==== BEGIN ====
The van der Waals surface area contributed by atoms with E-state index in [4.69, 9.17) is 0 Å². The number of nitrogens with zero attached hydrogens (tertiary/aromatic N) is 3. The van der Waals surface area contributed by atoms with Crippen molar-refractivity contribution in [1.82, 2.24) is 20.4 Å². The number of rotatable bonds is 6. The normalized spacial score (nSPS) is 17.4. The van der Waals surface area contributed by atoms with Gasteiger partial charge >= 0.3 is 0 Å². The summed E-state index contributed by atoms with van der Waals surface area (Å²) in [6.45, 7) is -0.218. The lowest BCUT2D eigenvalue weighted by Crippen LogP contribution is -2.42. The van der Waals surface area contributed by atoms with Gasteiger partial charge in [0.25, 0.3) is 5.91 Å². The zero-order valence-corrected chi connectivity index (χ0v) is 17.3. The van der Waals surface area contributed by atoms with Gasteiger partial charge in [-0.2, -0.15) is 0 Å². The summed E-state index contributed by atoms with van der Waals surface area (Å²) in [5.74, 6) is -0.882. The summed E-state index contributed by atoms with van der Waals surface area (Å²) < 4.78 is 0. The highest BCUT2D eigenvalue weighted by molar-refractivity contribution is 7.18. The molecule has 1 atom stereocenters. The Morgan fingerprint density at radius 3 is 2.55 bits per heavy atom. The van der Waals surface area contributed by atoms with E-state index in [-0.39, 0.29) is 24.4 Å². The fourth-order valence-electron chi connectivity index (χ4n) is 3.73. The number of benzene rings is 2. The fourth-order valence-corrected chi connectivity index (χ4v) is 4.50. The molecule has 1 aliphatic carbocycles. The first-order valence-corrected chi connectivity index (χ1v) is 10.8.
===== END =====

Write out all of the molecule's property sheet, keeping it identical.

The van der Waals surface area contributed by atoms with E-state index in [4.69, 9.17) is 0 Å². The number of nitrogens with zero attached hydrogens (tertiary/aromatic N) is 3. The van der Waals surface area contributed by atoms with Crippen molar-refractivity contribution in [1.82, 2.24) is 20.4 Å². The number of rotatable bonds is 6. The normalized spacial score (nSPS) is 17.4. The van der Waals surface area contributed by atoms with Gasteiger partial charge >= 0.3 is 0 Å². The summed E-state index contributed by atoms with van der Waals surface area (Å²) in [6.45, 7) is -0.218. The lowest BCUT2D eigenvalue weighted by Crippen LogP contribution is -2.42. The van der Waals surface area contributed by atoms with Gasteiger partial charge in [0.25, 0.3) is 5.91 Å². The zero-order valence-corrected chi connectivity index (χ0v) is 17.3. The van der Waals surface area contributed by atoms with Gasteiger partial charge in [-0.2, -0.15) is 0 Å². The summed E-state index contributed by atoms with van der Waals surface area (Å²) in [5.74, 6) is -0.882. The summed E-state index contributed by atoms with van der Waals surface area (Å²) < 4.78 is 0. The highest BCUT2D eigenvalue weighted by molar-refractivity contribution is 7.18. The molecule has 1 atom stereocenters. The Morgan fingerprint density at radius 3 is 2.55 bits per heavy atom. The van der Waals surface area contributed by atoms with E-state index in [-0.39, 0.29) is 24.4 Å². The fourth-order valence-electron chi connectivity index (χ4n) is 3.73. The number of benzene rings is 2. The fourth-order valence-corrected chi connectivity index (χ4v) is 4.50. The molecule has 1 aliphatic carbocycles. The first-order valence-corrected chi connectivity index (χ1v) is 10.8.